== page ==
Monetization: Alternatives to Patreon
Perhaps the most obnoxious thing about podcasts, from the point of view of the podcaster, is that they are free. All of us, rather all of us hoping to monetize, are asking to be paid for a product we work incredibly hard to produce and then give away for free. We start with this heavy yoke around our necks: We must create EXTRA, in addition to what we create for free, in order to make money.
That’s tough. Super tough. And it burns a lot of us out at about the 12-month mark when we’re banging our heads against the wall wondering why we’re spending 40 hours a week on a podcast and no one seems to care if we stay or go. After all, there are thousands of podcasts and, if our’s dies, others will fill the void we leave.
This is one of the reasons I’m a proponent of monetizing from the start and not months or years in. For one, it sets an expectation that you’re here to make money and you’re not going to continue to be here if you don’t. For two, it helps to reinforce the idea, in your own mind, that what you create has value and monetized podcasting is a symbiotic relationship, just like any other business. You make a thing, customers love your thing, customers buy your thing, and you continue to make your thing. There’s a stigma in the creative world right now that makes us all feel bad about earning money from our art, especially as independent artists, that’s a stigma you should smash to absolute death before you start creating your podcast.
So how can you monetize? Patreon seems to be the go to, though I’ve personally come to dislike it as it might be a good platform for making money but it’s a terrible platform for building genuine community and it encourages the idea that you should have to do MORE than produce a great show in order to make money by producing a great show. Still, Patreon does work as a revenue generating platform if you have a good program, a good strategy, and the time and dedication to create those extras.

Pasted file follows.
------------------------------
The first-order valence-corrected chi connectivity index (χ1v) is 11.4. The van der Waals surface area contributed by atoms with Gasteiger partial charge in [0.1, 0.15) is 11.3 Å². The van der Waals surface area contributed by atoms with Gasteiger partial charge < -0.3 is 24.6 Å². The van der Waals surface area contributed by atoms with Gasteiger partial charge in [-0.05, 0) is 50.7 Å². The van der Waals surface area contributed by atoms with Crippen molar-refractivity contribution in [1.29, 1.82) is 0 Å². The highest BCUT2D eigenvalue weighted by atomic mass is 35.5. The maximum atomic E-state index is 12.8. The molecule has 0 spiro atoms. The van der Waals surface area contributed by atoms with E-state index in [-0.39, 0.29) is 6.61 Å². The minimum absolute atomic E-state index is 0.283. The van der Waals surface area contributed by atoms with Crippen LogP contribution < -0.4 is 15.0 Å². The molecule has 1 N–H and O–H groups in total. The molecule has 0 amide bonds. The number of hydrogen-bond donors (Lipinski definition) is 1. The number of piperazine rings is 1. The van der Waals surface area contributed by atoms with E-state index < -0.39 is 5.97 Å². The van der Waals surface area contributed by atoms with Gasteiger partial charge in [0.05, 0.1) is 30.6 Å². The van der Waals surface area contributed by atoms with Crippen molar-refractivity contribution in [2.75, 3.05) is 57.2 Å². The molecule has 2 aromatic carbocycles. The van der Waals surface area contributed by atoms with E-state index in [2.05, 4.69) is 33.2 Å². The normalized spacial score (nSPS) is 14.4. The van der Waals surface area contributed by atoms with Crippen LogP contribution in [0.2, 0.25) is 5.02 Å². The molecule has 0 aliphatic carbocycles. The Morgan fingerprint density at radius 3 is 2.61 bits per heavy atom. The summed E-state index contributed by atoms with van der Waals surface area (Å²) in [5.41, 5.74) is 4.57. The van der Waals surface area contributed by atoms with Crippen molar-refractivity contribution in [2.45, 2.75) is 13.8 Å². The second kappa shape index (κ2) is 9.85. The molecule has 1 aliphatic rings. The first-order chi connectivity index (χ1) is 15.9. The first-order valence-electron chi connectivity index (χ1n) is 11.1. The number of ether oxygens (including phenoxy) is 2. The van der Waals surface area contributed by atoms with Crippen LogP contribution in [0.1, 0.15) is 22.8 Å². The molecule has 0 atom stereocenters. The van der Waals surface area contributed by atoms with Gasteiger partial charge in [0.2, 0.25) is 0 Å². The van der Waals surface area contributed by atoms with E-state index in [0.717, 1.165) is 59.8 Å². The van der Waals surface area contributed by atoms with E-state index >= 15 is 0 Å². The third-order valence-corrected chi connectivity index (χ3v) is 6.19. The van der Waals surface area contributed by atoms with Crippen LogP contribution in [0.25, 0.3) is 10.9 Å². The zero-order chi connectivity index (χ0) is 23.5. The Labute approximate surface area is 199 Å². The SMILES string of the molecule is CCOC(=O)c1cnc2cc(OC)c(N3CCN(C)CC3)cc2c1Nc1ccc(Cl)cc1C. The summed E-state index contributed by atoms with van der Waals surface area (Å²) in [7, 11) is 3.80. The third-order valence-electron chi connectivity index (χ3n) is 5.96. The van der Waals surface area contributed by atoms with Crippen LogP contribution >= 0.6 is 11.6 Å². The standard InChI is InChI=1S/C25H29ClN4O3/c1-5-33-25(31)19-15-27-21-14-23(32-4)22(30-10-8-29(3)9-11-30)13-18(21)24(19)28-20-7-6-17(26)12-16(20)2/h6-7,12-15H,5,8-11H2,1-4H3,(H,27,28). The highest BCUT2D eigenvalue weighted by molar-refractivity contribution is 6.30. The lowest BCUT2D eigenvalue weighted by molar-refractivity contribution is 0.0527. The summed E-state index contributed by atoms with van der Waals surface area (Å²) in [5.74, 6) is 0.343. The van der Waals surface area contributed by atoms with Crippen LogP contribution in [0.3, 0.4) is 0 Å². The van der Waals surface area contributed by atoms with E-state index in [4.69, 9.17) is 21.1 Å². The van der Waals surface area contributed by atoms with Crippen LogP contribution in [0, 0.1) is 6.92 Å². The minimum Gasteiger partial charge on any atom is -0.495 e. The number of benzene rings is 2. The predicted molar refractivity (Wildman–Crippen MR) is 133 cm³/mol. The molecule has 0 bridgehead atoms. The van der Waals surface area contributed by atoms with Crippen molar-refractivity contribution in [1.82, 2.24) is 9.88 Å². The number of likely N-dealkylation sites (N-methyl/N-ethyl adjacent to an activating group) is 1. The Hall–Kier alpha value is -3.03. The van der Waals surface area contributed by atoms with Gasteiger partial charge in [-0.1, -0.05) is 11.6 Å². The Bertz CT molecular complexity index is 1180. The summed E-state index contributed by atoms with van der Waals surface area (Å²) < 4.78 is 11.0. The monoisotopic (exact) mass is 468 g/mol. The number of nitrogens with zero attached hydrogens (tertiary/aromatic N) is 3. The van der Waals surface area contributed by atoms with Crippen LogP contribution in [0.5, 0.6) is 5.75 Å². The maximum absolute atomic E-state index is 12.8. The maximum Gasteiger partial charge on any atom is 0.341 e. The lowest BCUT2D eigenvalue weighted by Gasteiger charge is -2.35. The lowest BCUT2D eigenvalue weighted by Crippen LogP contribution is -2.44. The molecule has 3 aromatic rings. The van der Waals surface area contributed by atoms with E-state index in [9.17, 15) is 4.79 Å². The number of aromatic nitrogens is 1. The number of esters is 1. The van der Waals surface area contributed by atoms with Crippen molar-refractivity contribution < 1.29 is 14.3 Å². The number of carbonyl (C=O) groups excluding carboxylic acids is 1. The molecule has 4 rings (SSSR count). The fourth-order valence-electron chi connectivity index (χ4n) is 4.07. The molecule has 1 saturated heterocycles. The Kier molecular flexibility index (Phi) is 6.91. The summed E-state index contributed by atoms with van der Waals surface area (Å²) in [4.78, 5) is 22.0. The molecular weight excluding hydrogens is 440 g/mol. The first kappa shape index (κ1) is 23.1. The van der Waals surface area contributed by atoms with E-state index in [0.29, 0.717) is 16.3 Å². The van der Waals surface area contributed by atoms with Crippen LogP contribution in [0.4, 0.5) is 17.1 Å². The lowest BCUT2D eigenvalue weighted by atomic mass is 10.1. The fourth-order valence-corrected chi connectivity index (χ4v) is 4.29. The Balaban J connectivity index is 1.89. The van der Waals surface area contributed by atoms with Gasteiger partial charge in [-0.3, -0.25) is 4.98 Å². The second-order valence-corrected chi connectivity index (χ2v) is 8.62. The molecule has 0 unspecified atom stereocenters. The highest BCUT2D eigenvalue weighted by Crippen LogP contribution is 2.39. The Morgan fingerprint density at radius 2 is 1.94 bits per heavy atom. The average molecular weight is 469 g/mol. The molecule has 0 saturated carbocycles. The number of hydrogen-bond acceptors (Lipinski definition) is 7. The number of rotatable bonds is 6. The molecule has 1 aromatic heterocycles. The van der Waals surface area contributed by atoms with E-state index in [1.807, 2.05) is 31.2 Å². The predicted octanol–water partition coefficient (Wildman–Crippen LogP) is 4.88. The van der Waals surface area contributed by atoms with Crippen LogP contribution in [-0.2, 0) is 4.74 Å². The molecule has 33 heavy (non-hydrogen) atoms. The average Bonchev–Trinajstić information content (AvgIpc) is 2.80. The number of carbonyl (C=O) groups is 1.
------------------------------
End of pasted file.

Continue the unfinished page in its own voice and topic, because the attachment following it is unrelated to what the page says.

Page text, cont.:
But Patreon isn’t the only horse in the race. Here are three others:
The Classic Lenses Podcast uses Ko-Fi exclusively — https://ko-fi.com/M4M1KKZE
The Disney Dish Podcast uses Bandcamp exclusively — https://disneydish.bandcamp.com/subscribe
The Myths and Legends Podcast uses s2Member Pro exclusively — https://mythpodcast.com
All of these platforms work, yes even Patreon, and that should tell you something… it’s not the platform… it’s the strategy — but strategies are heavily informed by mindsets and personal biases, and not every platform is created to best execute every type of strategy.
In a future post I’ll write something about monetization strategy and how to implement one that works without breaking your back, your bank account, or your sanity. No promises on when, but it won’t be too long. Thanks!
This article originated from a post I made in a Subreddit I help moderate, you can view it there and join the sub by visiting: https://www.reddit.com/r/podland/